Rebirth

Man cannot remake himself without suffering, for he is both the marble and the sculptor.

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Hallowed Ground

What’s hallowed ground? Has earth a clod
Its Maker meant not should be trod
By man, the image of his God,
Erect and free,
Unscourged by Superstition’s rod
To bow the knee?

That’s hallowed ground where, mourned and missed,
The lips repose our love has kissed;
But where’s their memory’s mansion? Is’t
Yon churchyard’s bowers?
No! in ourselves their souls exist,
A part of ours.

A kiss can consecrate the ground
Where mated hearts are mutual bound:
The spot where love’s first links were wound,
That ne’er are riven,
Is hallowed down to earth’s profound,
And up to heaven!

For time makes all but true love old;
The burning thoughts that then were told
Run molten still in memory’s mould;
And will not cool
Until the heart itself be cold
In Lethe’s pool.

What hallows ground where heroes sleep?
‘Tis not the sculptured piles you heap!
In dews that heavens far distant weep
Their turf may bloom;
Or Genii twine beneath the deep
Their coral tomb.

But strew his ashes to the wind
Whose sword or voice has served mankind,
And is he dead, whose glorious mind
Lifts thine on high?
To live in hearts we leave behind
Is not to die.

Is’t death to fall for Freedom’s right?
He’s dead alone that lacks her light!
And murder sullies in heaven’s sight
The sword he draws:
What can alone ennoble fight?
A noble cause!

Give that, and welcome War to brace
Her drums, and rend heaven’s reeking space!
The colors planted face to face,
The charging cheer,
Though Death’s pale horse lead on the chase,
Shall still be dear.

And place our trophies where men kneel
To Heaven! but Heaven rebukes my zeal!
The cause of Truth and human weal,
O God above!
Transfer it from the sword’s appeal
To Peace and Love.

Peace, Love! the cherubim, that join
Their spread wings o’er Devotion’s shrine,
Prayers sound in vain, and temples shine,
Where they are not,
The heart alone can make divine
Religion’s spot.

To incantations dost thou trust,
And pompous rites in domes august?
See mouldering stones and metal’s rust
Belie the vaunt,
That man can bless one pile of dust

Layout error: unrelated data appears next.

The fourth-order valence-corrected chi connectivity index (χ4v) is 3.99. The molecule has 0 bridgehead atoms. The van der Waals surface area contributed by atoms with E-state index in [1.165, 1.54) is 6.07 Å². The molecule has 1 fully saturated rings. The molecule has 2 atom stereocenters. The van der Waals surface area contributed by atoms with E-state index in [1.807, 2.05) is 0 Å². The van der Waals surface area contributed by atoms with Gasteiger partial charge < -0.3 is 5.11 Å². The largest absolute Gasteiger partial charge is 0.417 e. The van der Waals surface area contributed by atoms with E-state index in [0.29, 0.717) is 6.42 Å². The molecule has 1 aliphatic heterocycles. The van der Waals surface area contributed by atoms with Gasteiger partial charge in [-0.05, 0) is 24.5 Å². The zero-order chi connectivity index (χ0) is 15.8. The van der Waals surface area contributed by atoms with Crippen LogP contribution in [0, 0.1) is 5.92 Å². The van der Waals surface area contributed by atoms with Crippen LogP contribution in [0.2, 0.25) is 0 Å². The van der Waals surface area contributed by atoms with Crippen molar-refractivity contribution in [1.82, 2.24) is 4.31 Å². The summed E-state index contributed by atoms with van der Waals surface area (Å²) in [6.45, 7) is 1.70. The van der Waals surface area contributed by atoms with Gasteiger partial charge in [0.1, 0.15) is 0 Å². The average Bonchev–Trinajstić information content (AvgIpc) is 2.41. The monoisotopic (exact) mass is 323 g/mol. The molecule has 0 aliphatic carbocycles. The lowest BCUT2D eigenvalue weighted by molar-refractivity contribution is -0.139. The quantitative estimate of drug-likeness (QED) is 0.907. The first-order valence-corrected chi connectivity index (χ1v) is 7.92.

With chime or chant.

The ticking wood-worm mocks thee, man!
Thy temples,creeds themselves grow wan!
But there’s a dome of nobler span,
A temple given
Thy faith, that bigots dare not ban,
Its space is heaven!

Its roof, star-pictured Nature’s ceiling,
Where, trancing the rapt spirit’s feeling,
And God himself to man revealing,
The harmonious spheres
Make music, though unheard their pealing
By mortal ears.

Fair stars! are not your beings pure?
Can sin, can death, your worlds obscure?
Else why so swell the thoughts at your
Aspect above?
Ye must be heavens that make us sure
Of heavenly love!

And in your harmony sublime
I read the doom of distant time;
That man’s regenerate soul from crime
Shall yet be drawn,
And reason on his mortal clime
Immortal dawn.

What’s hallowed ground? ‘Tis what gives birth
To sacred thoughts in souls of worth!
Peace! Independence! Truth! go forth
Earth’s compass round;
And your high-priesthood shall make earth
All hallowed ground.

– THOMAS CAMPBELL.

What I’d Give

What I’d give for a taste of the sweet morning dew that is your kiss. The warmth of the sun that is your smile. The magic that is your touch. What I’d give to feel the riches of silk that is your embrace. To hear the symphony that is your voice. To see the lands of Paradise that is your beauty. I would give my soul to a devil, my heart to death himself. I would give everything I am.

Beautiful you are

I love your skin, oh so white. I love your touch cold as ice. And I love every single tear you cry, I just love the way you’re losing your life. I adore the despair in your eyes. I worship your lips once red as wine. I crave for your scent sending shivers down my spine. I just love the way you’re running out of life. Oh how beautiful you are, oh my darling, completely torn apart. You are gone with the sin my darling and beautiful you are.

Sonnet To My Beloved Laramie

I would send roses, stars to my beloved

bouquets sweet

and bar no lilies from her feet.

Oh, I would send thrushes and martins skyward.

Hers alone would I be; how sure of love

we, who see only one another;

such blindness like a wind-swept sea, becalmed

becomes a kindness soon.

The ships sail homeward seeking port.

Love, unskilled but true, moves onward,

lost in the wake of arms and kisses,

then awakening at last, sees itself.

Storms and seas and kisses run aground

only love that’s lost is ever found.